Journal of Transnational American Studies
“Speaking German Like Nobody’s Business”: Anna May Wong, Walter Benjamin, and the Possibilities of Asian American Cosmopolitanism
- Author(s): Lim, Shirley Jennifer
- et al.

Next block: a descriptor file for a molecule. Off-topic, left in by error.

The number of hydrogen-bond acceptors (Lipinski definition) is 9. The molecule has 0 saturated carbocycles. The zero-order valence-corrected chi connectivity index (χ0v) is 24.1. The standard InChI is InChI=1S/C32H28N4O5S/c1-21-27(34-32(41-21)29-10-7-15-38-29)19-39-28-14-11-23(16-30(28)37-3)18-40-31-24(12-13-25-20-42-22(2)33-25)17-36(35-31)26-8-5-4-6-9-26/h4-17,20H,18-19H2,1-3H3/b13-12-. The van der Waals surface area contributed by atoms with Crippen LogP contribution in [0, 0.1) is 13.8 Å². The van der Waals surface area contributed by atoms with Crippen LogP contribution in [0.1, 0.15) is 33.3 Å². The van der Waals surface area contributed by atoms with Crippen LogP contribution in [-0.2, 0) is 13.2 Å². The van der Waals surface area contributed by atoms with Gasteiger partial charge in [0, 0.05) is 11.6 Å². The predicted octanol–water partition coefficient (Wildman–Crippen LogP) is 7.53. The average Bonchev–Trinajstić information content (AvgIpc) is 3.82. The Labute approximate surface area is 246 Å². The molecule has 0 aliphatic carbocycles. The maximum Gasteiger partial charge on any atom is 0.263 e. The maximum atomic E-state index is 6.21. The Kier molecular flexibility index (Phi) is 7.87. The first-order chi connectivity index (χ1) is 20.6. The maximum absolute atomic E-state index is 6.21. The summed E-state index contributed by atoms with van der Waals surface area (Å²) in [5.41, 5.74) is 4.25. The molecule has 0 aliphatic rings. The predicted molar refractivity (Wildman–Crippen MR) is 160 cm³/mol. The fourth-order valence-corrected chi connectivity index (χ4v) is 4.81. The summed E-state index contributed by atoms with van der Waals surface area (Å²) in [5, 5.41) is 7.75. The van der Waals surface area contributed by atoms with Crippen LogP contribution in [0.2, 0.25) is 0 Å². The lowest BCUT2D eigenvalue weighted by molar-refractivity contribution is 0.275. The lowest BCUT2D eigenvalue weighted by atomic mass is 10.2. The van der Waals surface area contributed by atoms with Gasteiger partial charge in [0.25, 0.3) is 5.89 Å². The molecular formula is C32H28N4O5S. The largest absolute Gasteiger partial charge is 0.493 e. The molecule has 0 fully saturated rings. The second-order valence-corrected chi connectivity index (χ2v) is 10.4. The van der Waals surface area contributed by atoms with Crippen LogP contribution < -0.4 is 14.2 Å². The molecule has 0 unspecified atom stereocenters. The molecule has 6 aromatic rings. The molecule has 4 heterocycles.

In the summer of 1928 in Berlin, the noted German Jewish philosopher Walter Benjamin (1892–1940) and Chinese American actress Anna May Wong (1905–1961) shared an unlikely encounter that set in relief European and American conceptions of modernity as well as white European intellectual and American racial minority cosmopolitanisms. On July 6, 1928, Benjamin published the results as “Gespräch mit Anne May Wong” [“Speaking with Anna May Wong: A Chinoiserie from the Old West”] on the front page of the leading German literary review, Die Literarische Welt. Read against a cache of Wong’s writings, the encounter and the writings are significant for how they intervene in constructions of cosmopolitanism and racial and gendered difference. This encounter raises questions concerning the relationship between Asian America, modernity, race, gender, and cosmopolitanism, linking notions of cosmopolitanism to a discourse of race in the transnational American context. Benjamin’s struggles in fully characterizing Wong also point to the antagonism between racialized American modern femininity and Eurocentric cosmopolitanism.